Reflections from Hamilton on the 2012 US Election

By: Layla Mashkoor (This is Hamilton)

In the wake of the reelection of  US President Barack Obama an important lesson to take away, especially for a city such as Hamilton, is that the power of the manufacturing sector, the workers, and their unions, is not dead.

Since the 1980s, the composition of the industrial sector has been facing constant restructuring as unions and workers witness a continual disregard for their labour rights.Thereby, it is important to recognize that one of last night’s leading electoral issues was the auto industry bailout and how individuals in places such as Ohio, would vote. There are some who would attribute Obama’s reelection with his decision to rescue the near-bankrupt American auto industry; promising jobs and economic revitalization to broken down, one-industry states. When it comes to the industrial sector, the workers have perhaps been hit the hardest by the economic reform brought on by globalization, and issues of automation due to technological advances. The consequences of this are often played out in the most local environment, impacting workers, their families, and the industrial towns in which they reside. This is evident in Flint, Michigan or Defiance, Ohio, but also in Hamilton, Ontario.

The bailout, which Canada also participated in, provided a band-aid for a much larger problem, the automotive industry, and its workers, represent just one of many manufacturing sectors defending its right to exist within a vicious neoliberal restructuring. Questions that emerge revolve around how to replace the gaps in labour left by shrinking industry, and how manufacturing cities can reorganize social and economic policy to effectively manage rising unemployment rates. The struggles of the auto industry represent the struggles faced across the manufacturing sector. These struggles reverberate through communities, as places which relied heavily on industrial work now face incredible levels of poverty, inequality and exclusion from new forms of creative industry, all in the face of a shrinking social safety net. Cities that historically prospered economically and socially, are now threatened by the competitive nature of globalized trade and the dominance of a pro-business global agenda.

Further, the bailout was an issue where the two candidates remained largely divided in their principles. In opposition to Obama’s bailout, Romney promoted a bankruptcy approach, which pushed for the managed bankruptcy of the auto industry in hopes of a drastic restructuring effort. He promoted new labour agreements to match competitors, reduced retiree benefits and of course an anti-union agenda for the auto industry. As imperfect as Obama’s own policies may be, the industrial sector, its workers and their families should breathe a small sigh of relief that, in principle, the policies which protect the worker beat out the capitalist narrative.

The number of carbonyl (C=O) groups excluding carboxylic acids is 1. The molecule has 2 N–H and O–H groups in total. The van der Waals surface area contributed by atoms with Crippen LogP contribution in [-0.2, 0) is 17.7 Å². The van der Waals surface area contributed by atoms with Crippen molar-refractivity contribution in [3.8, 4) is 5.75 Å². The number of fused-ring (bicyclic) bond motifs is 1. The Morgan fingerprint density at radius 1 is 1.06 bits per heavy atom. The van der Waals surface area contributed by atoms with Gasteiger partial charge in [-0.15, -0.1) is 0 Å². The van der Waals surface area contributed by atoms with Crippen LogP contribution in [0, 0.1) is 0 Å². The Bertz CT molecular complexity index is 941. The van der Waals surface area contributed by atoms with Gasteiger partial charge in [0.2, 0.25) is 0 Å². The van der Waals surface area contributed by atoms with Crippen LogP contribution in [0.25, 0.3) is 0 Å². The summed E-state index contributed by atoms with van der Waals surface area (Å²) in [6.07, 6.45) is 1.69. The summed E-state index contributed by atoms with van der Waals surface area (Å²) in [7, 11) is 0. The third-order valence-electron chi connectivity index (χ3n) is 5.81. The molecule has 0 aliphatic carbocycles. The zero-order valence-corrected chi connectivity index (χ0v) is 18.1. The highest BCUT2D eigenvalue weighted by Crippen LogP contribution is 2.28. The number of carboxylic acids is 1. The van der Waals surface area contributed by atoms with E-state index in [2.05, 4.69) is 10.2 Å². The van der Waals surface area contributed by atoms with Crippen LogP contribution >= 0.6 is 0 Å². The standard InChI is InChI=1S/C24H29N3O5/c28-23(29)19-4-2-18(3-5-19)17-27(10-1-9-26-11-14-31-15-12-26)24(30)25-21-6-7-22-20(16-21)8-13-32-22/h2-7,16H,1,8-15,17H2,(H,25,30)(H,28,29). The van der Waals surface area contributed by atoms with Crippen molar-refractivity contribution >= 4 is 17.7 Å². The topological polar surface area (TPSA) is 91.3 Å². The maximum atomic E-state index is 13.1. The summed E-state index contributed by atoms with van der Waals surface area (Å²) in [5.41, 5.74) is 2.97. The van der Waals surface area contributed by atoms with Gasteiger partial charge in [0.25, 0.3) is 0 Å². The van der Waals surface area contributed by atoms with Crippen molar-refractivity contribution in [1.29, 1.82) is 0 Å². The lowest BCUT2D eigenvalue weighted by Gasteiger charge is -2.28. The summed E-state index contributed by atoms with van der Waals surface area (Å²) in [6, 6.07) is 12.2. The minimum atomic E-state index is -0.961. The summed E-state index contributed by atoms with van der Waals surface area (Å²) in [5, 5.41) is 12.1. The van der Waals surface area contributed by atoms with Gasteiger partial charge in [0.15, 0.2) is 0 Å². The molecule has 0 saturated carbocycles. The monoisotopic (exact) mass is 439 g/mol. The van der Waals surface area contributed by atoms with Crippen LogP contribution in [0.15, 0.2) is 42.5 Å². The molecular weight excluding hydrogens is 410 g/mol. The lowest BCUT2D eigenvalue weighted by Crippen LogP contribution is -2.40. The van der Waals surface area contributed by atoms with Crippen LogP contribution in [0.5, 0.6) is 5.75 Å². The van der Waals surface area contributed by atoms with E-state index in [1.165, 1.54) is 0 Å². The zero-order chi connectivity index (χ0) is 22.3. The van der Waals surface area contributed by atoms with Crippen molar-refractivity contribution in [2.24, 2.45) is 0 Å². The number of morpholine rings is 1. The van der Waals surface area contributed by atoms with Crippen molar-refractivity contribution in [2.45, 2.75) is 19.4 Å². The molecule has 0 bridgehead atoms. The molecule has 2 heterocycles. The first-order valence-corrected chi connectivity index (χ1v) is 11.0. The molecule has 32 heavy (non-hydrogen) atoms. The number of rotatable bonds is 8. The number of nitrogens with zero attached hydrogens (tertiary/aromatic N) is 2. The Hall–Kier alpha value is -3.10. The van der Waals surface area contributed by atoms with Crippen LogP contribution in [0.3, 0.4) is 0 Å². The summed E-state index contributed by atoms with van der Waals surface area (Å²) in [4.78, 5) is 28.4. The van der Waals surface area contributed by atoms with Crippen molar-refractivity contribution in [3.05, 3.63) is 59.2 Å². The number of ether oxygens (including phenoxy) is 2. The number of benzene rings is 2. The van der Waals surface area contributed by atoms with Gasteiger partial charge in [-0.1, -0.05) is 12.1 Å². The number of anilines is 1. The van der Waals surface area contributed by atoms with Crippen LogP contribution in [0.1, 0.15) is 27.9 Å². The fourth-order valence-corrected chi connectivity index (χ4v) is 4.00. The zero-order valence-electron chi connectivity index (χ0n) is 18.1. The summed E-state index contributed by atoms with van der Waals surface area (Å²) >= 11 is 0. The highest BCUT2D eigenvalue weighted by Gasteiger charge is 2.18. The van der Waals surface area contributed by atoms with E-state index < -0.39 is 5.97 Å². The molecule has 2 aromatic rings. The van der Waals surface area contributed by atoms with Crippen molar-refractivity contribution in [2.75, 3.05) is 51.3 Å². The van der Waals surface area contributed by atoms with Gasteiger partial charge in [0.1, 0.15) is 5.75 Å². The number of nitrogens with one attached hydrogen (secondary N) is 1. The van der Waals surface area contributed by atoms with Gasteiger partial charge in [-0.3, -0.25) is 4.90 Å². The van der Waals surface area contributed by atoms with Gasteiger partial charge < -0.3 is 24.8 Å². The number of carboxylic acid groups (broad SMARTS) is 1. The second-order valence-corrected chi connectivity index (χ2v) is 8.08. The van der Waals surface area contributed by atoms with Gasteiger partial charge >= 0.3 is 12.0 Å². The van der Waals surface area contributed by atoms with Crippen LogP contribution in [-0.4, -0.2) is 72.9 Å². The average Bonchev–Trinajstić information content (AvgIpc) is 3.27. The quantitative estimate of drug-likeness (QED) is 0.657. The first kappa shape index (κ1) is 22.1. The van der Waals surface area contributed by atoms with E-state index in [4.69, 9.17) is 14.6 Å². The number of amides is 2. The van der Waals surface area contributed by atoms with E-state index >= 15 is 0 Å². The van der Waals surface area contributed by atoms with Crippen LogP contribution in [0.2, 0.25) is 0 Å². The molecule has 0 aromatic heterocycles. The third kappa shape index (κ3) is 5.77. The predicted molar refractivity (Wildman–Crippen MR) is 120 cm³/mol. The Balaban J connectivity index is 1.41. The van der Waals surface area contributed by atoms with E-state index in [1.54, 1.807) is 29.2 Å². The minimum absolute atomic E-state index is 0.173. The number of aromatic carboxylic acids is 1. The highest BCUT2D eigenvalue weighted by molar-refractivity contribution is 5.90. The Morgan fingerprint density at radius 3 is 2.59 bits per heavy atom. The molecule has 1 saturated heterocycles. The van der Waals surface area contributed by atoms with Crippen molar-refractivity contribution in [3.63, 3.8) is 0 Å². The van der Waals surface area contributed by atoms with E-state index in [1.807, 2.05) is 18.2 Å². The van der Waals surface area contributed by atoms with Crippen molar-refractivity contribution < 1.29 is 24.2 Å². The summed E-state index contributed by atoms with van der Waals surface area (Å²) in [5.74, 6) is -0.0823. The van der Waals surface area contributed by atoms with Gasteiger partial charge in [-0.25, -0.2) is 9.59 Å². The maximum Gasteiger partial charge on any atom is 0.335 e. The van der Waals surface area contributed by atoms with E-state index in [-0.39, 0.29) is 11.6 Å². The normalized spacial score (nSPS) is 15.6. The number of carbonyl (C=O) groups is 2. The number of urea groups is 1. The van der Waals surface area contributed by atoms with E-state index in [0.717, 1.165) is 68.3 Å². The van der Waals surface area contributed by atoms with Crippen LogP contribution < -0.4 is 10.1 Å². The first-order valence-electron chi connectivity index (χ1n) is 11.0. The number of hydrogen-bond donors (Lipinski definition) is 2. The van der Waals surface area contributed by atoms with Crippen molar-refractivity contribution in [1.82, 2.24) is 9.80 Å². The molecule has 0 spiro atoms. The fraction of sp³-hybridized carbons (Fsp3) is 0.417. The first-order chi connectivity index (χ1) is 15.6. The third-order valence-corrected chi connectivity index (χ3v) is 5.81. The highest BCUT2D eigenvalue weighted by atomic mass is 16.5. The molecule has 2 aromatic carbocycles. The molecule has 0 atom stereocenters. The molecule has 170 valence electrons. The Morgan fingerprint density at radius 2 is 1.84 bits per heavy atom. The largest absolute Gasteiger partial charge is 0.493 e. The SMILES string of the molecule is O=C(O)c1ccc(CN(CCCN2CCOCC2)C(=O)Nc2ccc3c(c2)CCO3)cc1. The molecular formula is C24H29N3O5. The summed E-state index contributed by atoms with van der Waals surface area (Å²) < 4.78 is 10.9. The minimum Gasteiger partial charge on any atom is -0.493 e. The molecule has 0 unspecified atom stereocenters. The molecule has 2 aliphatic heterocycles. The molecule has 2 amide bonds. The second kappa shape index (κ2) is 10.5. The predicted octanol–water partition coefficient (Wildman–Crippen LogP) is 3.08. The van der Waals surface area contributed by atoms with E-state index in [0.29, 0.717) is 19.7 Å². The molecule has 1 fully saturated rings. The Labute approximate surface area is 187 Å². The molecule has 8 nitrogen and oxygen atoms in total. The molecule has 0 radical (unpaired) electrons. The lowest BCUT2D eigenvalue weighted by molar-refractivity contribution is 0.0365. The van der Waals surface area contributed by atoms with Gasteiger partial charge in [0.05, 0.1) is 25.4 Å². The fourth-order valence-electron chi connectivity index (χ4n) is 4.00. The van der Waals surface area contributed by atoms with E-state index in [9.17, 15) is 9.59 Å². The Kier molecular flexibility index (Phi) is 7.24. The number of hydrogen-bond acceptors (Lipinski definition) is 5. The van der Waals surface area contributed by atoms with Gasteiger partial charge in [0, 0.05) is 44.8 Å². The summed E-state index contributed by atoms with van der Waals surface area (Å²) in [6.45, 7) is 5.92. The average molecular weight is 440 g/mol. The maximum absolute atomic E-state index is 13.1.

However, this is not to say that under the Obama administration the working class is being protected. The manufacturing industries which once supported local and regional economies are now providing less security to workers and are a continued threat to the middle class. Meanwhile, Michael Burroway (1) writes of the evolving industrialized states, Brazil, China, India, South Africa and South Korea, which developed countries must now compete with for industrial labour. These emerging economies, where regulations are loose and labour is cheap, entice multinational corporations to come and open business, thereby disincentivizing corporations to keep their factories domestic. The bailout and its continued national importance during the election is a symbolic movement against the aggressive nature of neoliberal policies. An albeit tiny, but still present, stop sign when it comes to the ruthless treatment of labour in the manufacturing sector.

As a Hamiltonian, this is the most hopeful idea to emerge from the election because I believe here in Hamilton we see the results of a transitioning industrial sector played out daily. And perhaps all this is not so much a victory, but just prolonging the inevitable, but however you look at it, it symbolizes the strength of the industrial sector in the national agenda.

In the end it is important to remember these issues occur within a binary of two dominant political agendas, neither of which provides groundbreaking solutions to the myriad of issues causing drastic structural inequality. What is required is solutions outside the traditional political narrative of the iron fist versus the velvet glove. More complex forms of resistance are required to combat the fall-out of changing industrial sectors, and special attention must be paid to the devastating class struggle, threatening the economic stability of many countries which consider themselves developed.

The great crime of neoliberalism is its separation of politics from ethics, evidenced by the fact that whether to rescue a domestic auto industry, saving millions of jobs and billions in lost tax revenue, was even a question worth debating nationally. Perhaps it is a comment on the global state of affairs, when it is worthwhile to stop and recognize that keeping labour domestic and being fair to unions, are policies that do not go unappreciated.

“any man’s death diminishes me,  because I am involved in mankind.  And therefore never send to know for whom the bell tolls; it tolls for thee.” – John Donne

(1) Burroway, Michael. “The Global Turn: Lessons from Southern Labor Scholars and Their Labor Movements”. Work and Occupation Vol. 36 (2). May 2009. P. 87 – 95

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